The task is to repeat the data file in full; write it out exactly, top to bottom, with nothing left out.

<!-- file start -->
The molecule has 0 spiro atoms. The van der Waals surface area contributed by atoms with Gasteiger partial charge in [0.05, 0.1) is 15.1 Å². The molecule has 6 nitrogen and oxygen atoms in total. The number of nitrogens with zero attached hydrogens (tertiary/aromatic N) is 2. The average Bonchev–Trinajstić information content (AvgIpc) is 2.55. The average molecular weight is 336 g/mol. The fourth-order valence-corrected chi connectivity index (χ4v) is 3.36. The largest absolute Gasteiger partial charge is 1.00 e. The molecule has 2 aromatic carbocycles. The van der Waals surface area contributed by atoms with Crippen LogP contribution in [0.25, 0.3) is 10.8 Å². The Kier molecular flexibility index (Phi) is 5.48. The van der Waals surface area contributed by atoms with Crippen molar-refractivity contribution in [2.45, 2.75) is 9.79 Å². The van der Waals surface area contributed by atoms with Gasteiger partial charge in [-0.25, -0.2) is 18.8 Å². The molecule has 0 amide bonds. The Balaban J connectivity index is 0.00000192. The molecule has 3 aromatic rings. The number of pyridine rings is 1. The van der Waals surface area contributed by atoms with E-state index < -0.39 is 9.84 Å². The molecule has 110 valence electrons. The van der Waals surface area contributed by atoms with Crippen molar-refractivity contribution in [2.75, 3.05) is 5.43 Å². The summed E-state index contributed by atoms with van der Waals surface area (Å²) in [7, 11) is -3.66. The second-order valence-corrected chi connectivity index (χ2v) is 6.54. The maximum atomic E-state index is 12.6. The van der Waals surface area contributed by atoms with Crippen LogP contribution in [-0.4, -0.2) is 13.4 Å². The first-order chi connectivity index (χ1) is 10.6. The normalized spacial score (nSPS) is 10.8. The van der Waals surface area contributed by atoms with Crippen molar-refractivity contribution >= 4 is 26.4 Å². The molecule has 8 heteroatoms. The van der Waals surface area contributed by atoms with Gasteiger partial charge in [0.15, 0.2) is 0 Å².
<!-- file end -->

The molecule has 0 spiro atoms. The van der Waals surface area contributed by atoms with Gasteiger partial charge in [0.05, 0.1) is 15.1 Å². The molecule has 6 nitrogen and oxygen atoms in total. The number of nitrogens with zero attached hydrogens (tertiary/aromatic N) is 2. The average Bonchev–Trinajstić information content (AvgIpc) is 2.55. The average molecular weight is 336 g/mol. The fourth-order valence-corrected chi connectivity index (χ4v) is 3.36. The largest absolute Gasteiger partial charge is 1.00 e. The molecule has 2 aromatic carbocycles. The van der Waals surface area contributed by atoms with Crippen LogP contribution in [0.25, 0.3) is 10.8 Å². The Kier molecular flexibility index (Phi) is 5.48. The van der Waals surface area contributed by atoms with Crippen molar-refractivity contribution in [2.45, 2.75) is 9.79 Å². The van der Waals surface area contributed by atoms with Gasteiger partial charge in [-0.25, -0.2) is 18.8 Å². The molecule has 0 amide bonds. The Balaban J connectivity index is 0.00000192. The molecule has 3 aromatic rings. The number of pyridine rings is 1. The van der Waals surface area contributed by atoms with E-state index < -0.39 is 9.84 Å². The molecule has 110 valence electrons. The van der Waals surface area contributed by atoms with Crippen molar-refractivity contribution in [2.75, 3.05) is 5.43 Å². The summed E-state index contributed by atoms with van der Waals surface area (Å²) in [7, 11) is -3.66. The second-order valence-corrected chi connectivity index (χ2v) is 6.54. The maximum atomic E-state index is 12.6. The van der Waals surface area contributed by atoms with Crippen LogP contribution in [-0.4, -0.2) is 13.4 Å². The first-order chi connectivity index (χ1) is 10.6. The normalized spacial score (nSPS) is 10.8. The van der Waals surface area contributed by atoms with Crippen molar-refractivity contribution >= 4 is 26.4 Å². The molecule has 8 heteroatoms. The van der Waals surface area contributed by atoms with Gasteiger partial charge in [0.15, 0.2) is 0 Å².